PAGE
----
Let me tell you a story.
It’s a story about bravely facing fear – a big, lifetime kind of fear – and emerging stronger than you ever thought you could be.
Let me tell you a story about quitting a job.
Once upon a time, there was a woman who we’ll call Diane. For a long time, Diane had a dream – she wanted to have her own consulting and coaching business. She studied and learned and grew, but the reality of being a single mom and getting her kids launched weighed heavily on her mind. Money and security worries haunted her every moment.
So, like a lot of people, Diane put aside her dream in service to her family and their needs.
She commited to a corporate job with a big, international powerhouse.
Now, Diane was good at her corporate work and became a Vice President who consistently found herself at the ear of the CEO talking about strategy, vision and big picture issues. In response to one of the Big Vision Items, she developed a ground-breaking program that became widely implemented throughout the organization.
Diane routinely traveled the world from Asia to Europe. She was on so many conference calls that she almost forgot what it was like to meet with people face-to-face. Don’t even think about the quantity of email she managed.
Her pace was frenetic and challenging, but she was contributing, and excelling, and that felt very good.
And her children were becoming purposeful young adults and moving into their own lives, and that also felt very good.
She had a little nest egg, and that felt very good, too.
But then, suddenly, some things began to feel less good.
The CEO left and was replaced by someone who didn’t see Diane in the same light. She found herself shuffled around, and excluded, and reporting to someone she wasn’t so sure about.
It was confusing and unsettling.
Then one day her boss said that Diane would be let go at the end of the next quarter.
So Diane did what many of us in that situation would do – she worked like the devil to make sure no one would ever say that she left the place worse off than she found it.
A little voice began in her head – the little voice so many single moms hear, “What am I going to do about money? How can I ever replace my corporate salary in my own business?” – and Diane began to panic a little.
At the end of that quarter, Diane fully expected to be let go. She was prepared for it. Instead, her supervisor said, “Will you stay through the next quarter just so we can get everything really buttoned up?” And Diane, feeling the worry of pending financial doom, said “Sure!” and again worked like the devil to produce.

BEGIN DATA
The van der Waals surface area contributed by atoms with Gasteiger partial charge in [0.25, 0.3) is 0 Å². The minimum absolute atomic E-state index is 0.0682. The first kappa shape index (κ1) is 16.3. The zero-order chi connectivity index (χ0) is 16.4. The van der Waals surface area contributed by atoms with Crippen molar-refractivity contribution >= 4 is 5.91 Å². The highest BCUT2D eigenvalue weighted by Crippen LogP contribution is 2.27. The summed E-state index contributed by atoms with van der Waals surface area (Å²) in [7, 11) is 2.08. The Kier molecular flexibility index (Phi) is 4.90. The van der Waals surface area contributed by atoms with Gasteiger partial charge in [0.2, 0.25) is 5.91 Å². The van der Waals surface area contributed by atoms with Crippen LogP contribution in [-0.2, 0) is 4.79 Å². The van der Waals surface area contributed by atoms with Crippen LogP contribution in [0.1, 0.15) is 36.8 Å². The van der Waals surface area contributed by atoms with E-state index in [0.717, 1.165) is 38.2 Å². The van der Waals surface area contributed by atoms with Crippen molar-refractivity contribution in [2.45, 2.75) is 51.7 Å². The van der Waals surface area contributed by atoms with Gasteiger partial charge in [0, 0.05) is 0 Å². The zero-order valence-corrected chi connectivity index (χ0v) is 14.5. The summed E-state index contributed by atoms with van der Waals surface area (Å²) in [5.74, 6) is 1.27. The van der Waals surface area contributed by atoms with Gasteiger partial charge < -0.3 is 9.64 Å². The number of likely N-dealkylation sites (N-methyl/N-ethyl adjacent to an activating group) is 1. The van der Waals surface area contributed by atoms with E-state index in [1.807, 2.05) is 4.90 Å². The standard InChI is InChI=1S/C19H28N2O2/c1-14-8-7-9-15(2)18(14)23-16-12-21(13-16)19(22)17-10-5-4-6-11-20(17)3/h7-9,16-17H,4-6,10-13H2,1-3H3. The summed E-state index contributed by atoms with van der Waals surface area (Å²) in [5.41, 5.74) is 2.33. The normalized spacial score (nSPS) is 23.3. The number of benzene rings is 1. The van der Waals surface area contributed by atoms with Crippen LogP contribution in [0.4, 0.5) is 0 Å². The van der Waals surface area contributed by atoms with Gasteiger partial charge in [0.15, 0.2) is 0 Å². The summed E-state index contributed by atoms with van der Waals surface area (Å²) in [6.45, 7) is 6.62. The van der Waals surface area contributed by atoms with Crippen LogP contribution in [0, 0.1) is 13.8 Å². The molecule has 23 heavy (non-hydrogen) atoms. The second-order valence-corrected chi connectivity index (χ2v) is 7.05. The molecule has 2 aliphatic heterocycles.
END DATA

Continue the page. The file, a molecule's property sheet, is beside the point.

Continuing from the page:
One quarter led to another with yet another extension, a flurry of production from Diane, more money into her savings, and a stressful future.
And then one day Diane took a deep breath. She stepped back. She got very still and reflected. She called a friend who asked:
What did she really want?
What was holding her back?
Was it true she didn’t have enough money to start her own business?
Was she going to wait any longer to do what she really wanted to do? Or was she going to allow the company to continue to string her along?
How long was she going to continue to jump to meet the demands of others?
How long was she willing to postpone her dream?
She sat down, right there, and composed her resignation letter. Because she’s who she is, she sent it to an employment lawyer friend who tweaked it and sent it back.
Diane submitted it.
Until the HR head called to say, “We’re not accepting your resignation.”
“I’ve never seen anything like it,” the HR woman said. “The conversations around this were so interesting.”
Diane felt herself getting mad.
Until the HR head said, “You see, you are so well-regarded and so appreciated around her that we’re not going to accept your resignation – we’re going to fire you and give you a severance package of six months of full pay plus your full bonus plus pay you for all of your unused vacation days.”
(That’s a big bonus and 270 unused vacation days, by the way.)
Diane laughed out loud.
Her future now looked very different. Now, she could take the leap into self-employment without fear.
Now, she could finally live her dream.
It had only taken saying, “No. Enough. No more. Here is where I stop” to get exactly what she needed.
And that, friends, is the moral of the story.